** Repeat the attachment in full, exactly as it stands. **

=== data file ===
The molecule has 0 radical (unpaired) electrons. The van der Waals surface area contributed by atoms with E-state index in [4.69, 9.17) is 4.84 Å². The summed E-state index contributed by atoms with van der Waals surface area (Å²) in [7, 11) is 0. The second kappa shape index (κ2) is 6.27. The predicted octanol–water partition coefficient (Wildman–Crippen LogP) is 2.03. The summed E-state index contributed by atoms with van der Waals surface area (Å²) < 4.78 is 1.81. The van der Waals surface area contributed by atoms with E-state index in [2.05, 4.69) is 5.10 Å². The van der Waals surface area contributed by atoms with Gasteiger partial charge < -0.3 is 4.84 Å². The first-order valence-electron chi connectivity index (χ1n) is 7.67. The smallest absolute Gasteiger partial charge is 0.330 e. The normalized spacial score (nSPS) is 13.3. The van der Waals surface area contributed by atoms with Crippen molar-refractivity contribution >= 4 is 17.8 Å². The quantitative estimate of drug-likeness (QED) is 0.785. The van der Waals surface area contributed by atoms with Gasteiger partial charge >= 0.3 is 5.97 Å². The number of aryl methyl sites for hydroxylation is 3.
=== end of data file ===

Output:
The molecule has 0 radical (unpaired) electrons. The van der Waals surface area contributed by atoms with E-state index in [4.69, 9.17) is 4.84 Å². The summed E-state index contributed by atoms with van der Waals surface area (Å²) in [7, 11) is 0. The second kappa shape index (κ2) is 6.27. The predicted octanol–water partition coefficient (Wildman–Crippen LogP) is 2.03. The summed E-state index contributed by atoms with van der Waals surface area (Å²) < 4.78 is 1.81. The van der Waals surface area contributed by atoms with E-state index in [2.05, 4.69) is 5.10 Å². The van der Waals surface area contributed by atoms with Gasteiger partial charge < -0.3 is 4.84 Å². The first-order valence-electron chi connectivity index (χ1n) is 7.67. The smallest absolute Gasteiger partial charge is 0.330 e. The normalized spacial score (nSPS) is 13.3. The van der Waals surface area contributed by atoms with Crippen molar-refractivity contribution >= 4 is 17.8 Å². The quantitative estimate of drug-likeness (QED) is 0.785. The van der Waals surface area contributed by atoms with Gasteiger partial charge >= 0.3 is 5.97 Å². The number of aryl methyl sites for hydroxylation is 3.